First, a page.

Apple users who have not yet upgraded to the iPhone 6 suite of mobile devices, the tech giant has released a lower-end handset called iPhone SE in an effort to cater to budget-conscious customers as well as to beef up its offering prior to the launch of the next iPhone model.
Part of the inspiration for releasing iPhone SE is the customers’ demand for handsets with a smaller form factor, upon which Apple thrived for many years when Steve Jobs was steering the company. Even now, a great number of Apple fans still crave the smaller dimensions that the iPhones used to be in. And iPhone SE is Apple’s answer to their call for cessation with larger screens, which have become increasingly the trend at Cupertino, in stark contrast to Jobs’ strategic goal for the smartphone.
Nonetheless, the iPhone SE offers little new features that would make it appealing to non-Apple users, except for the relapse to the small form factor. Against the iPhone 5S, iPhone SE shows off no meaningful additions that would lure 5S users into upgrading to the new iPhone product more because it looks pretty much the same as the legacy versions of iPhone than for the device’s unattractive design.
When it comes to the display, you will find no significant difference between the iPhone SE and iPhone 5S. Both devices sport an LCD screen with four inches of dimension and 1136 x 640 resolution. On the imaging side of things, iPhone SE is a bit bumped up compared with iPhone 5S in that it boasts of a 12-megapixel rear shooter with 4K video support while the older phone settles with its 8 MP camera. The front cameras for both phones, however, remain just the same at 1.2-megapixel.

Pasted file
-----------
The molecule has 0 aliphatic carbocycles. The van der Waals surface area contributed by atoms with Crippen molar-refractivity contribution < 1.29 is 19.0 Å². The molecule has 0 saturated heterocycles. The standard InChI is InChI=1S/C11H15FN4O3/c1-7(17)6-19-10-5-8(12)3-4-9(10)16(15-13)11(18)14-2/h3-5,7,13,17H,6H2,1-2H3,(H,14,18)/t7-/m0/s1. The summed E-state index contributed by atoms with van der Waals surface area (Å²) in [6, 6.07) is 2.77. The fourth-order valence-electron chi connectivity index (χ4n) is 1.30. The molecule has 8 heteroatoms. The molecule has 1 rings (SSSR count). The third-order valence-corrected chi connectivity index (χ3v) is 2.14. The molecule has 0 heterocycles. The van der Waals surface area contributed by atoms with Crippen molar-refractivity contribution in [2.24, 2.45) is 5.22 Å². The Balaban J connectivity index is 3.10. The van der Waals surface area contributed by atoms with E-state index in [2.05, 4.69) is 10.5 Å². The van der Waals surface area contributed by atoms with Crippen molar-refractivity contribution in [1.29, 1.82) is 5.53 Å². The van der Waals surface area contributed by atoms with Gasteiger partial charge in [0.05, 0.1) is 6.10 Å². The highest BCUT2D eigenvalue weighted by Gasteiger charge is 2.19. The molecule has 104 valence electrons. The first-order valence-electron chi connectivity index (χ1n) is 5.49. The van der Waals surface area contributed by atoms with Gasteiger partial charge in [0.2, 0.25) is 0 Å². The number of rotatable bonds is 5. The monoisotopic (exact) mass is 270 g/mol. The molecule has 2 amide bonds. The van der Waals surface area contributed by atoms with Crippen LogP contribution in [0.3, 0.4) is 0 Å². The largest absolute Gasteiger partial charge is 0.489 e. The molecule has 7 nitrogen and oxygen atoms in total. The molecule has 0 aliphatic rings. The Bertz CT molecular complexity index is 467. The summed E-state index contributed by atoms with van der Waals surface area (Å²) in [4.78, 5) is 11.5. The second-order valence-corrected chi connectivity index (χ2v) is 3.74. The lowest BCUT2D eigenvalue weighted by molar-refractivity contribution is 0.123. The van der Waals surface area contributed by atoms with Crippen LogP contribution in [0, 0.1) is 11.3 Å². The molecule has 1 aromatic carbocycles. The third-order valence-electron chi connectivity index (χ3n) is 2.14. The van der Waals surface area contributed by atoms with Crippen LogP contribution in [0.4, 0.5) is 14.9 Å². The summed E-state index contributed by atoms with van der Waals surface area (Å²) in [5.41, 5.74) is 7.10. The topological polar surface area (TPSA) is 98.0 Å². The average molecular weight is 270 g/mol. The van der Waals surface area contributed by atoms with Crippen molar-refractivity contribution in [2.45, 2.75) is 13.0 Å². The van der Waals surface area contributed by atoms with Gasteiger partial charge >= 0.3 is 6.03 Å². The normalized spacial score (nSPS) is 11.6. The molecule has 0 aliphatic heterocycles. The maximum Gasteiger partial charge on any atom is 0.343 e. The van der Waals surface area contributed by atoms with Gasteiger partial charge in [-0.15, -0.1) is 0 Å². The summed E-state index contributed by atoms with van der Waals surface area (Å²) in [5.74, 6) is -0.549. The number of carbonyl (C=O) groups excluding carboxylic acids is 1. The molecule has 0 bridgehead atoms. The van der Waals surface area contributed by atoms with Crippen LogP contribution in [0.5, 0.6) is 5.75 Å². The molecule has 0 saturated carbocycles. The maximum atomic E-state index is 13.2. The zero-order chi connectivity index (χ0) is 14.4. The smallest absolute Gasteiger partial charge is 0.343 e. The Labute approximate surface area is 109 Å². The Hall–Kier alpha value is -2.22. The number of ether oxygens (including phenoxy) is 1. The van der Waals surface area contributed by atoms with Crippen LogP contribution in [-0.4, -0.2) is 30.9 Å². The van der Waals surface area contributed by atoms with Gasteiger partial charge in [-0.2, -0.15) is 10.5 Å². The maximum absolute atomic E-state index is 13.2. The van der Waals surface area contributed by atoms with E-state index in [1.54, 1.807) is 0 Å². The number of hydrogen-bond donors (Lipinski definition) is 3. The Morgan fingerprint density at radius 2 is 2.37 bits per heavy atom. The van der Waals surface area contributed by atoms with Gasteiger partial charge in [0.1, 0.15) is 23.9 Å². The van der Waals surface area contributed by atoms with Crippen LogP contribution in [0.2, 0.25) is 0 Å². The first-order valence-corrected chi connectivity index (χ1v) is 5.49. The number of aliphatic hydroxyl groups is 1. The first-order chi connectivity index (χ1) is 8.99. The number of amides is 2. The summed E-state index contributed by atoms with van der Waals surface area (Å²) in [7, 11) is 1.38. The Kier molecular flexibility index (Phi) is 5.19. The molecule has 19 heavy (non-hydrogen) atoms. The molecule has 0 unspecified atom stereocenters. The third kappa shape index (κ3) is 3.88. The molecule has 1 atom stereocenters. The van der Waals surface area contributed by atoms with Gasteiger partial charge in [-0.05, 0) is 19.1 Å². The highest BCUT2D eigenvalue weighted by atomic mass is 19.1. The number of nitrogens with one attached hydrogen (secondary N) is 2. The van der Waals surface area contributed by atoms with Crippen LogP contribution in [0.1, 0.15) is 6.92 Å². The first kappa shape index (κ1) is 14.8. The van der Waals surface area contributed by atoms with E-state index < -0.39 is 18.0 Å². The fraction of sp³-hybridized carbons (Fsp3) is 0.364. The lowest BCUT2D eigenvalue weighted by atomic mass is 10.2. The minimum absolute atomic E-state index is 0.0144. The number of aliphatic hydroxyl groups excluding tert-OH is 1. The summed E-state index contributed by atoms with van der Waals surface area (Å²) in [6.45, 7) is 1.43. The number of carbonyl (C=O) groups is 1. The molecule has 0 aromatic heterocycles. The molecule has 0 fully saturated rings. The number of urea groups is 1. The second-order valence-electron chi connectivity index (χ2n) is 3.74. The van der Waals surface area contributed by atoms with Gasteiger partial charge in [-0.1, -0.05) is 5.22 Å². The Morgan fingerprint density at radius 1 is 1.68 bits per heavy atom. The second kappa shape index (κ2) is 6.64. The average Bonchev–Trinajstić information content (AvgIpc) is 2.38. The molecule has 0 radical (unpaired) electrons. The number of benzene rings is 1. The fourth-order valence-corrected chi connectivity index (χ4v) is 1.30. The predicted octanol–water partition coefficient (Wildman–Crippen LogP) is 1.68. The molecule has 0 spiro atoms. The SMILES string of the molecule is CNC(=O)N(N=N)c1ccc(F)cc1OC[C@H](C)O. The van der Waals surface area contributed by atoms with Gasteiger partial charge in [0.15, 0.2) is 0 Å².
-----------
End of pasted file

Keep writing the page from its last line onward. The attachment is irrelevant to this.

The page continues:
Contrary to past rumors that the iPhone SE would feature the 3D Touch, Apple’s pressure-sensitive display is not found on the new device as Apple made it clear that this feature would be available only on its flagship models. But it does not matter that much since 3D Touch has yet to reach the peak of consumer demand.
On the hardware side, iPhone SE seems pretty impressive. Early adopters claim the device now operates faster than the iPhone 5S. iPhone SE also provides a hedge in the future, as its name would not indicate obsolescence when new iPhones arrive a few years from now.
But since iPhone SE does not offer new design and software, it appears more like just another marketing strategy by Apple than an attempt at replacing the iPhone 5S.